Anyone Else Notice the Over Usage of the Word ‘Dashboard’ / Lack of Principled Designs on the Web today ?

Doing a key-word search tonight using a variation of ‘dashboard, casino, marketing’ examples yielded two pages of the same link and a mix of other commentary type blogs. Granted, I am a blogger and find much value in the opinions of others. But, disenchantment quickly set in. It’s easy to comment on the designs of others. Crafting strategic KPIs in a way that can easily cascade down into tactical management dashboards and ultimately, down into operational reports in order to appeal to the broad audience of C-levels, middle managers and individual contributors is challenging. The data model and underlying ETL processes, the storage mechanisms, the network capacity, even the power of your box (both physical and virtually, speaking) can plague a dashboard’s performance. But what about design?
I am a huge fan of Stephen Few, having sat in several all day classes as well as assisting in coordinating his presence at a local TDWI NW Chapter as keynote speaker. His principles are simple to understand and visually, appeal to the broad and hidden nature of our visual cortex’ response to stimuli – What?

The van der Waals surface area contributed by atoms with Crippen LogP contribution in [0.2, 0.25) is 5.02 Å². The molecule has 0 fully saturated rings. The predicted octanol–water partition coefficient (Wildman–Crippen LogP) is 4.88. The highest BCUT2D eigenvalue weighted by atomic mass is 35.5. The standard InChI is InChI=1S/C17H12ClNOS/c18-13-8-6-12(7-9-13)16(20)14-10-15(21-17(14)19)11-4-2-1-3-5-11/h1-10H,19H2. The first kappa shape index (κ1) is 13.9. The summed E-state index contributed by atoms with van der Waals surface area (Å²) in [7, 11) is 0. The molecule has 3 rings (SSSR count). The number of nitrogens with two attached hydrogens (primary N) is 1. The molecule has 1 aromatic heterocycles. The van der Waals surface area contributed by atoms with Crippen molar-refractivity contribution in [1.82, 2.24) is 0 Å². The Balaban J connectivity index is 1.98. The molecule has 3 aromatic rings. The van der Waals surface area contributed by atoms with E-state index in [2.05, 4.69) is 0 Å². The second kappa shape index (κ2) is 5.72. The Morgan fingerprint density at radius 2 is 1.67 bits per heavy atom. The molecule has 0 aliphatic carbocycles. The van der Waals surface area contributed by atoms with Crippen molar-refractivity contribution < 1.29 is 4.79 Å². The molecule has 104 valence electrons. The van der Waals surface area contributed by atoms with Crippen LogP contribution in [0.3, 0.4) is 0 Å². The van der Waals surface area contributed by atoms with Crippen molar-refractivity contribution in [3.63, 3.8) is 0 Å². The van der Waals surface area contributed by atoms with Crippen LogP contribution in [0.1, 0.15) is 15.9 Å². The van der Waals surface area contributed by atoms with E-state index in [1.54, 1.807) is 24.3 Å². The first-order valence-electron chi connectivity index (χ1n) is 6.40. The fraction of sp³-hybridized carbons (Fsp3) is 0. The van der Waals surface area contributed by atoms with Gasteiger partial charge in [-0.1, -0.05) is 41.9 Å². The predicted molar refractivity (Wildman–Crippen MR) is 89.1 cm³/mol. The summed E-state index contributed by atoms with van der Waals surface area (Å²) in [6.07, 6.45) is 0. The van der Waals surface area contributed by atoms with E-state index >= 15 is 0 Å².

Our brains play a key part of the adoption of dashboards; plain and simple. The better designs in the world take into account everything from eye tracking on a screen, to real estate / importance placement of items on the screen, to color response cues (red – stop; green – go) and more importantly, our innate ability to shut down response when we are inundated with color / graphics / text / information. While everyone has stepped onto the bus and started down Dashboard Drive, I have to wonder when and where this road will stop, and the next latest and greatest will move into it’s place. Beware, oh reader; don’t be swayed by the flash and glitz of the sales presentation. Oh yeah, and, be wowed by sparklines and bullet graphs (here: http://www.perceptualedge.com/blog/?p=50) and their ability to relay trend, target, actuals in a simple line graph or horizontal bar chart using varying grey tones and a hint of red, without adding traffic lights or gauges (the bains of my existence, friends will the ill fated over-used pie chart).

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